This briefing paper gives answers to some common questions on Ofsted inspections of state-funded schools in England. It looks at the practicalities of inspection and the implications of Ofsted gradings. It also provides information on current topical issues in inspection.Jump to full report >>
This briefing provides background on Ofsted inspections of state-funded schools in England, and looks at recent developments in school inspection. It covers issues such as:
It mostly covers England. Separate school inspection arrangements apply in Wales, Scotland and Northern Ireland.
Ofsted inspects all maintained and academy schools in England, and around half of independent schools, in line with the relevant inspection framework. It also inspects other services, including childcare, social care and further education.
Ofsted introduced a new Education Inspection Framework in September 2019. The new framework has a greater focus on the quality and breadth of the curriculum.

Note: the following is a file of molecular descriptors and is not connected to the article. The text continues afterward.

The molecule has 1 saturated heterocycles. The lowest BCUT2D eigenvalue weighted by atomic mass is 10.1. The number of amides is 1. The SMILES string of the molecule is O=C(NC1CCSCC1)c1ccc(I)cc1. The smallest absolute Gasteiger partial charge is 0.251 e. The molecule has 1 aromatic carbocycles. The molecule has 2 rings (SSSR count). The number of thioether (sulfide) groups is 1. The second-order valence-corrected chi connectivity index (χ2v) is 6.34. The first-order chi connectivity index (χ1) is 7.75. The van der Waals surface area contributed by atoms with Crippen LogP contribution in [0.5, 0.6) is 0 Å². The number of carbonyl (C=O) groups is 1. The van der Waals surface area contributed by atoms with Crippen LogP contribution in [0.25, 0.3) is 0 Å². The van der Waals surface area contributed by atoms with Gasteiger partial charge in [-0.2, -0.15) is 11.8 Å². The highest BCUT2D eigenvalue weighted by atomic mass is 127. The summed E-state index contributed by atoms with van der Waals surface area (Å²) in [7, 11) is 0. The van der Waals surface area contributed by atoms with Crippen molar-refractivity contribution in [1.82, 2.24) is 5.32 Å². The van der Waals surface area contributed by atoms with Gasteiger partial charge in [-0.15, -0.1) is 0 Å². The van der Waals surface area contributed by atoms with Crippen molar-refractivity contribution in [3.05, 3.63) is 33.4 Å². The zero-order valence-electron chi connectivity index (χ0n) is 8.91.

Currently, there are four overall judgements that Ofsted can reach about schools: Outstanding; Good; Requires Improvement; and Inadequate. Inadequate is further subdivided into two categories, serious weaknesses or requiring special measures.
In line with the Education and Adoption Act 2016, an overall grading of inadequate for a maintained school triggers the mandatory issue of an academy order.
Currently, mainstream schools judged outstanding at their last full inspection are exempt from further routine inspection. This means that some outstanding schools have not been inspected for considerable periods; the Department for Education (DfE) has said that around 1,000 exempt schools have not been inspected for a decade or longer. Her Majesty’s Chief Inspector, Amanda Spielman, has called for the exemption to be removed. In January 2020, the DfE launched a consultation on removing the exemption. This will close on 24 February 2020.